Does It Make Sense To Buy The Spirit XBR25 Recumbent Bike? [A Review]

The XBR25 is Spirit’s entry-level recumbent bike, although it’s kinda hard to tell by looking at the performance specs this bike’s packing.

With a 20 lb flywheel, 20 levels of resistance, and a 350 lb weight capacity, the XBR25 puts most brands’ entry-level models to shame.

It also comes with a great warranty, although not quite as generous as the warranty Spirit offers on their higher-end models.

The biggest downside I see is that the console on this bike only comes with 6 workout programs and is lacking some of the higher-tech features found on other models, like bluetooth and USB charging.

But otherwise, I think the XBR25 has a lot going for it – however, there are plenty of recumbent bikes in this price range with a lot to offer.

With so much competition, does the XBR25 have what it takes to stand out? Does it really make sense to buy this bike?

Well, these are the questions I hope to answer for ya.

In this review, I’ll go over everything this bike does and doesn’t have going for it. After reading, you’ll know whether or not the XBR25 is the right bike for your home.

Well, let’s get to it.

The Spirit XBR25 Recumbent Bike

Spirit XBR25 Recumbent Bike Trainer - SPTXBR25

Even though we tend to see the same few fitness brands advertised on tv all the time (NordicTrack, Bowflex, ProForm, etc), there are actually a lot of other quality brands out there.

And Spirit Fitness happens to be one of ’em.

Spirit is owned by the same parent company (Dyaco) that owns Sole Fitness, which happens to be one of my favorite home brands.

Like Sole, Spirit focuses more on performance than cramming their products full of hi-tech console features.

This is great for the folks who are more interested in getting a bike that’ll last, but the folks out there looking for touchscreen consoles and streaming services should look elsewhere.

As I mentioned in the intro, the XBR25 is their entry-level recumbent bike, but they also offer the upgraded XBR55 and highest-end XBR95 as well.

Each comes with subtle upgrades over the previous model, although I would say the upgrades you get with the XBR95 are a bit more substantial.

Regardless, we’re here to discuss the XBR25, so let’s start with a rundown on the performance side of things before transitioning to the console features and cost.


  • 20 lb flywheel
  • 20 magnetic resistance levels
  • Heavy-duty frame
  • 350 lb weight limit
  • Backlit console
  • Chest strap heart rate monitor compatible
  • Cooling fan
  • Great warranty


  • Strap heart rate monitor not included
  • Only 6 workout programs
  • No bluetooth
  • No USB charging port


Recumbent bikes, like pretty much every other home exercise bike, utilize weighted flywheels and magnetic resistance systems to create the resistance you pedal against.

Some of the higher-end, commercial grade models don’t need heavy flywheels because their resistance systems are advanced enough to provide smooth pedaling motions without ’em, but the rest certainly benefit from having heavier flywheels.

And that’s really because the extra weight creates more momentum as that flywheel spins, which actually helps keep the pedals moving between pedal strokes.

The result is a more seamless pedaling motion.

Recumbent bikes don’t pack the massive kind of flywheels that indoor cycles do, but you’ll notice that some recumbents have much heavier flywheels than others.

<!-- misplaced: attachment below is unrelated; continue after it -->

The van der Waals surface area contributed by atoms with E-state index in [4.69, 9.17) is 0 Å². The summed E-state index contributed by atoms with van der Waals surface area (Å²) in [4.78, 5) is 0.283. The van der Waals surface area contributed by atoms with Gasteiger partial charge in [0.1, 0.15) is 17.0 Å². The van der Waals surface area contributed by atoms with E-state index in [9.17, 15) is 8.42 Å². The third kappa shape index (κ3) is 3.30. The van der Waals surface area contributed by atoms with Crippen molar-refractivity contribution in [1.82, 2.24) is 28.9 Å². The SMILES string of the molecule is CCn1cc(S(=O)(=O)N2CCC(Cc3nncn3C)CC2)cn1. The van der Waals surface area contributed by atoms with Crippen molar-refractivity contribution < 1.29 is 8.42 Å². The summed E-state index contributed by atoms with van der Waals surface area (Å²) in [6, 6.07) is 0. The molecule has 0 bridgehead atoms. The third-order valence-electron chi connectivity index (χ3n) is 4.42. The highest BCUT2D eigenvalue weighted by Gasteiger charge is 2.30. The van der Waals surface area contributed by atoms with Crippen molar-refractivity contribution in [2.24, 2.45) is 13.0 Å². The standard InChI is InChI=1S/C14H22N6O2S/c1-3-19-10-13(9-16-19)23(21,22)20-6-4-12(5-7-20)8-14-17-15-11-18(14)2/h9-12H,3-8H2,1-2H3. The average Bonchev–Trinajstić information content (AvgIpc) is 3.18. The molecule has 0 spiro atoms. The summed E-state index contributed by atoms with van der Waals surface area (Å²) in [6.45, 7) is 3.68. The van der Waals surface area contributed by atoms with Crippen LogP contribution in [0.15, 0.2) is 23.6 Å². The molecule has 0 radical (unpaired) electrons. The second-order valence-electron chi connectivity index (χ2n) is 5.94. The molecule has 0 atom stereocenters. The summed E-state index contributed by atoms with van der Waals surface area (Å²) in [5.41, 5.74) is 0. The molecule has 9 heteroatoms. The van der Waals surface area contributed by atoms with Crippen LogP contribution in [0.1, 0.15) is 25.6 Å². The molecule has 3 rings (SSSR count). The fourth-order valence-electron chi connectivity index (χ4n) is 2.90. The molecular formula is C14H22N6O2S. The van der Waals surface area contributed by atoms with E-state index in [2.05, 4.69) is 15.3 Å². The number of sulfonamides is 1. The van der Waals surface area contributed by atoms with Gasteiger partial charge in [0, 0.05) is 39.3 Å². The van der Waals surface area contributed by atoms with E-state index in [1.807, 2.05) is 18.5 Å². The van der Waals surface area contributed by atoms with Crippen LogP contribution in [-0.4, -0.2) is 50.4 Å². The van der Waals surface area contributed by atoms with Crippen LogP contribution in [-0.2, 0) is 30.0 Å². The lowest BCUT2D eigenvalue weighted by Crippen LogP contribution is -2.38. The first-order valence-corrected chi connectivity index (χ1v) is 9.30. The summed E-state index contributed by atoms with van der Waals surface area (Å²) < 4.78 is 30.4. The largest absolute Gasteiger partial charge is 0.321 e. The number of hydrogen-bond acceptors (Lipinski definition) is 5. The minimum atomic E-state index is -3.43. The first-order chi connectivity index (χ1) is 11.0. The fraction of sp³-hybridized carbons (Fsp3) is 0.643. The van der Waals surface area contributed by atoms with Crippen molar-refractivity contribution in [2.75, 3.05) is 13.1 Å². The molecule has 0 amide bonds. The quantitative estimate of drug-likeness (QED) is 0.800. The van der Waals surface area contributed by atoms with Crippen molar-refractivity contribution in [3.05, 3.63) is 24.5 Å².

With a 20 lb flywheel, the XBR25 falls in the middle of the pack in terms of flywheel weight.

It’s significantly higher than the 13 lb flywheels found on more affordable bikes (like Schwinn’s 270 or Nautilus’ R618), but it’s also quite a bit less than the 30 lb flywheels found on bikes like Sole’s LCR.

Is 20 lb heavy enough to provide a smooth feel?

Yes, I would say it is.

I actually think of 20 lb as a proverbial line in the sand, across which it’s a pretty safe bet you’ll be happy with the pedaling motion of the bike.

Not to say that Schwinn’s 270 doesn’t offer a solid ride (especially for the price), but the XBR25 is going to offer a nicer feel.

So, the XBR25 scores pretty well in the flywheel department, but it also comes with 20 resistance levels, which gives you a decent amount of play over the intensity of your workouts.

Having more resistance levels doesn’t mean you get more total resistance, it just means you get to make smaller adjustments to the resistance that’s available to ya.

I hope that makes sense.

Twenty levels is pretty average when compared to other comps – some offer more, some less.

But I think it’s certainly enough to give you a good handle on the intensity of your workouts.

Overall, I think the XBR25 scores pretty highly when it comes to the resistance department for a recumbent in this price range.


But we all know there’s more to a recumbent bike than its resistance system, after all, most of us want a recumbent bike because they’re more comfortable to use.

And the last thing we want is a flimsy, lightweight bike that’s gonna feel like it might fall apart at any moment.

Well, I don’t think you’ll have to worry about that when it comes to the XBR25.

Like pretty much all Spirit machines, this recumbent bike is built solid.

And yes, I realize me saying that doesn’t really mean anything, especially considering every fitness brand in the world markets their products as being “heavy-duty”.

And we all know that there are a lot of bikes out there that are far from “heavy-duty”…

Well, I feel comfortable calling the XBR25 solidly built because this bike comes with an assembled weight of 132 lb, which is literally heavier than many home recumbent bikes.